The Agnes Etherington Art Centre
36 University Avenue
Kingston ON K7L 3N6
Image credit: Cheryl L’Hirondelle, vancouversonglines.ca, 2008. Website.
VML and the Digital Born Artworks Restoration project present:
Media Cosmologies: an intergenerational conversation on art, technology, and transmission with Cheryl L’Hirondelle and Callum Beckford
Since the mid-1990s when world wide web first swung into public view, the net art works of Cheryl L’Hirondelle (Cree/Halfbreed; German/Polish) have explored and articulated the radical possibilities of nêhiyawin (Cree worldview) within the emergent, evolving landscape of digital culture. Among Turtle Island’s earliest adopters of the web as an artistic medium and most cogent theorists of its significance as a space of cultural self-determination and survivance, L’Hirondelle has created and co-created a body of artworks and texts that are crucial not only to understanding the full histories of media art and the internet, but also to imagine their futures –– Isi-pîkiskwêwin-Ayapihkêsîsak / Speaking the Language of Spiders, with Ahasiw Maskegon-Iskwew (1996), Dene/Cree ElderSpeak: Tales of the Heart and Spirit with Ahasiw Maskegon-Iskwew (1998), treatycard (2004), Horizon Zero 17: TELL (2004), and wêpinâsowina (2005), among others.
This public program celebrates the ongoing restoration of one of these projects, vancouversonglines.ca (2008). Alongside talks by artists Cheryl L’Hirdondelle and Callum Beckford, and facilitated by Sebastian De Line, Associate Curator, Care and Relations at Agnes, vancouversonglines.ca is presented in a legacy environment on computer terminals in Agnes’s Atrium, giving the public access to this work for the first time in years.
This event is free and open to all; no registration is needed.
Cheryl L’Hirondelle (Cree/Halfbreed; German/Polish) is an interdisciplinary artist, singer/songwriter and critical thinker whose family roots are from Papaschase First Nation / amiskwaciy wāskahikan (Edmonton) and Kikino Metis Settlement, AB. Her work investigates and articulates a dynamism of nēhiyawin (Cree worldview) in contemporary time-place incorporating Indigenous language(s), music, audio, video, VR, sewn objects, the olfactory, and audience/user participation to create immersive environments towards radical inclusion and decolonisation. As a songwriter, L’Hirondelle’s focus is on both sharing nēhiyawēwin (Cree language) and Indigenous and contemporary song-forms and personal narrative songwriting as methodologies toward survivance. Cheryl has exhibited and performed nationally and internationally.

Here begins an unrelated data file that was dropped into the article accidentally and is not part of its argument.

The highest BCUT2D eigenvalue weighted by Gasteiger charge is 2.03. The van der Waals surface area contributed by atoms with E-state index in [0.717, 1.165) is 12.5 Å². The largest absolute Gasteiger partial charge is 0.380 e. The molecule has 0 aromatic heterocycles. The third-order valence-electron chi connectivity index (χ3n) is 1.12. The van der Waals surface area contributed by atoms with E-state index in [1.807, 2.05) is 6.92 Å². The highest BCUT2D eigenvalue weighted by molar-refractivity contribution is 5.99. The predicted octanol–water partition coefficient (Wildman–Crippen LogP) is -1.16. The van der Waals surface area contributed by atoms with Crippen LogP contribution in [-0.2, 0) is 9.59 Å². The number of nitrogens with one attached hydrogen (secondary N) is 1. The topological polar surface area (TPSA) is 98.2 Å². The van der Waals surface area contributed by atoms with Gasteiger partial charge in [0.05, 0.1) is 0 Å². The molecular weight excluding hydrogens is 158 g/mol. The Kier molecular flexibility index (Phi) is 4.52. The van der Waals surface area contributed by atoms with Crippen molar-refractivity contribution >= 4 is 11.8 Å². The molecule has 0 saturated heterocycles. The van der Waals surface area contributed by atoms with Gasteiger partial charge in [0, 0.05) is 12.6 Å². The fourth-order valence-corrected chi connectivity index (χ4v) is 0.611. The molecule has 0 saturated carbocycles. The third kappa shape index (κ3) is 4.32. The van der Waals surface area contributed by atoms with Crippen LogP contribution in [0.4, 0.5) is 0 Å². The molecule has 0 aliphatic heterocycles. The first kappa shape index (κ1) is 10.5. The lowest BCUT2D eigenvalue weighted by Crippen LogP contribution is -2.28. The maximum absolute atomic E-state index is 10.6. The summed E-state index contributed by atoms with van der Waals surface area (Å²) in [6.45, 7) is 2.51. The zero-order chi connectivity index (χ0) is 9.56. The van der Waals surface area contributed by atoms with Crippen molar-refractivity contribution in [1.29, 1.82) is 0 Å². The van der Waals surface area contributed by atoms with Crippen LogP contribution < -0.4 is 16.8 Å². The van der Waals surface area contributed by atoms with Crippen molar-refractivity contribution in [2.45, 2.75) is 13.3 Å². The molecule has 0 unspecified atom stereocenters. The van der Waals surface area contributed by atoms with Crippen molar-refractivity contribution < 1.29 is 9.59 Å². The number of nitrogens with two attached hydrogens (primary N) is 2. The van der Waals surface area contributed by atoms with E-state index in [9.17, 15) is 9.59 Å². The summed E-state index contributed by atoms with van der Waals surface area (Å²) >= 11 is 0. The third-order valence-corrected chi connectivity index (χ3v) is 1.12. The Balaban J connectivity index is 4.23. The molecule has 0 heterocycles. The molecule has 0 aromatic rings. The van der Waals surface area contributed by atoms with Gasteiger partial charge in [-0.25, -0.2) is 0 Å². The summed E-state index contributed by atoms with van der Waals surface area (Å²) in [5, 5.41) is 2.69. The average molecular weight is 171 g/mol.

She is the recent recipient the 2021 Governor General’s Award in Visual and Media Art. In addition, she was awarded two imagineNATIVE New Media Awards (2005 & 2006), and two Canadian Aboriginal Music Awards (2006 & 2007). She is currently a PhD candidate with SMARTlab / University College Dublin, in Ireland. www.cheryllhirondelle.com
Callum Beckford is an emerging Cree/Metis and Jamaican/German BIPOC interdisciplinary media artist and musician. Callum’s artistic practice explores media as both the medium and the apparatus in the creation of art. His work incorporates, installation, video art & sound art, building audio and video synthesizers and live performance. As a music producer and musician Callum is currently releasing his third album entitled LO-FI OP (under the name <3). This upcoming release is an exploration of the creation of pop art and music with an experimental approach, recording live instruments, incorporating samples juxtaposed with a mixture of natural and digital sounds. The album is a gritty and sad pop album with accompanying experimental music videos. Callum graduated from the Alberta University of the Arts in 2020 with a degree in Media Arts and a Software Development diploma from Southern Alberta Institute of Technology (SAIT) in 2022. He is currently co-owner of Variable Oscillations, a company that designs, builds, and sells electronic music instruments.
This is a partnered event supported by Wicked Ideas, an initiative at Queen’s University and the Vulnerable Media Lab, with additional support from the Office of the VP Research, the Department of Film and Media, the Agnes Etherington Art Centre, Indigenous Initiatives, and Archive/Counter-Archive.